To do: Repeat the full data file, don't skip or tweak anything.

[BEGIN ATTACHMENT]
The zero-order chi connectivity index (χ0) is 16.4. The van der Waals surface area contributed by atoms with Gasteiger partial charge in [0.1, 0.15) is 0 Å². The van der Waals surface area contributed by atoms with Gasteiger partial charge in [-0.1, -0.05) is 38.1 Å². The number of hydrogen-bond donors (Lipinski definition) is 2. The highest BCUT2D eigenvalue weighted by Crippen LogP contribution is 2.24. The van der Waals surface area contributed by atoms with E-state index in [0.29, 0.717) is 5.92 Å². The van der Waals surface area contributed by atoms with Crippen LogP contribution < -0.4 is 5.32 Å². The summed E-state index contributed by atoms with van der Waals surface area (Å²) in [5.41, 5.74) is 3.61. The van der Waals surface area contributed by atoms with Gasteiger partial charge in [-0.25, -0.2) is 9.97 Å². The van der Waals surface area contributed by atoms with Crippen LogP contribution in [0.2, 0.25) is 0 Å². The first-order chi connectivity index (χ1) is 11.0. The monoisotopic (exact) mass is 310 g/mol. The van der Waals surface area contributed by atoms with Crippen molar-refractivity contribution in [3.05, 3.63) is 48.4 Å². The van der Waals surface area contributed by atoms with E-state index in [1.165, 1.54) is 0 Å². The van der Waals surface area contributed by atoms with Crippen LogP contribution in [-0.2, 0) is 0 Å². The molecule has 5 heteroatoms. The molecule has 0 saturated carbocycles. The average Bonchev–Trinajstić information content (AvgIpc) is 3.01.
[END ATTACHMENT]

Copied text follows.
The zero-order chi connectivity index (χ0) is 16.4. The van der Waals surface area contributed by atoms with Gasteiger partial charge in [0.1, 0.15) is 0 Å². The van der Waals surface area contributed by atoms with Gasteiger partial charge in [-0.1, -0.05) is 38.1 Å². The number of hydrogen-bond donors (Lipinski definition) is 2. The highest BCUT2D eigenvalue weighted by Crippen LogP contribution is 2.24. The van der Waals surface area contributed by atoms with E-state index in [0.29, 0.717) is 5.92 Å². The van der Waals surface area contributed by atoms with Crippen LogP contribution < -0.4 is 5.32 Å². The summed E-state index contributed by atoms with van der Waals surface area (Å²) in [5.41, 5.74) is 3.61. The van der Waals surface area contributed by atoms with Gasteiger partial charge in [-0.25, -0.2) is 9.97 Å². The van der Waals surface area contributed by atoms with Crippen LogP contribution in [0.2, 0.25) is 0 Å². The first-order chi connectivity index (χ1) is 11.0. The monoisotopic (exact) mass is 310 g/mol. The van der Waals surface area contributed by atoms with Crippen molar-refractivity contribution in [3.05, 3.63) is 48.4 Å². The van der Waals surface area contributed by atoms with E-state index in [1.165, 1.54) is 0 Å². The van der Waals surface area contributed by atoms with Crippen LogP contribution in [-0.2, 0) is 0 Å². The molecule has 5 heteroatoms. The molecule has 0 saturated carbocycles. The average Bonchev–Trinajstić information content (AvgIpc) is 3.01.